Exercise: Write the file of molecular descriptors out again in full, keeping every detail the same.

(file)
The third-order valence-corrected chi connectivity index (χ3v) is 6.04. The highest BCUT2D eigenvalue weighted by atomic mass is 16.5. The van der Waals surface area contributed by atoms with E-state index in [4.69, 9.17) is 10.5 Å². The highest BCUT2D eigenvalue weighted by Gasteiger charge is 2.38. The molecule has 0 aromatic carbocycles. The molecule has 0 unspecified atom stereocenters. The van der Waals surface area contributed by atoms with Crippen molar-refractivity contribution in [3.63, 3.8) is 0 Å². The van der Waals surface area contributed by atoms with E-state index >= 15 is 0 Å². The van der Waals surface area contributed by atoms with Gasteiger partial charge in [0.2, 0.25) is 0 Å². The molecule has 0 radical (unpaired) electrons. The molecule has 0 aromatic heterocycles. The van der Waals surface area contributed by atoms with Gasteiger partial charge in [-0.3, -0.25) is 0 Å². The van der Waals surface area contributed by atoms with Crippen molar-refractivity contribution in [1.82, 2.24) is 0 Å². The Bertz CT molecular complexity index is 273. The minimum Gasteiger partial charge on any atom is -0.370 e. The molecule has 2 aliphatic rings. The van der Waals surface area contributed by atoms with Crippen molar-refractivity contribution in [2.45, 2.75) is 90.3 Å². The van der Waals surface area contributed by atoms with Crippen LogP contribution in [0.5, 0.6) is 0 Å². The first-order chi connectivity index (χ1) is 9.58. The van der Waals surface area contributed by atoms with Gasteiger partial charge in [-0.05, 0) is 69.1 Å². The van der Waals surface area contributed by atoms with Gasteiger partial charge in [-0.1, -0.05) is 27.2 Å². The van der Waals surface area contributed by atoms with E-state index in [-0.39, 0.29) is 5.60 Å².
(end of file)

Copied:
The third-order valence-corrected chi connectivity index (χ3v) is 6.04. The highest BCUT2D eigenvalue weighted by atomic mass is 16.5. The van der Waals surface area contributed by atoms with E-state index in [4.69, 9.17) is 10.5 Å². The highest BCUT2D eigenvalue weighted by Gasteiger charge is 2.38. The molecule has 0 aromatic carbocycles. The molecule has 0 unspecified atom stereocenters. The van der Waals surface area contributed by atoms with Crippen molar-refractivity contribution in [3.63, 3.8) is 0 Å². The van der Waals surface area contributed by atoms with E-state index >= 15 is 0 Å². The van der Waals surface area contributed by atoms with Gasteiger partial charge in [0.2, 0.25) is 0 Å². The molecule has 0 radical (unpaired) electrons. The molecule has 0 aromatic heterocycles. The van der Waals surface area contributed by atoms with Gasteiger partial charge in [-0.3, -0.25) is 0 Å². The van der Waals surface area contributed by atoms with Crippen molar-refractivity contribution in [1.82, 2.24) is 0 Å². The Bertz CT molecular complexity index is 273. The minimum Gasteiger partial charge on any atom is -0.370 e. The molecule has 2 aliphatic rings. The van der Waals surface area contributed by atoms with Crippen molar-refractivity contribution in [2.45, 2.75) is 90.3 Å². The van der Waals surface area contributed by atoms with Crippen LogP contribution in [0.5, 0.6) is 0 Å². The first-order chi connectivity index (χ1) is 9.58. The van der Waals surface area contributed by atoms with Gasteiger partial charge in [-0.05, 0) is 69.1 Å². The van der Waals surface area contributed by atoms with Gasteiger partial charge in [-0.1, -0.05) is 27.2 Å². The van der Waals surface area contributed by atoms with E-state index in [-0.39, 0.29) is 5.60 Å².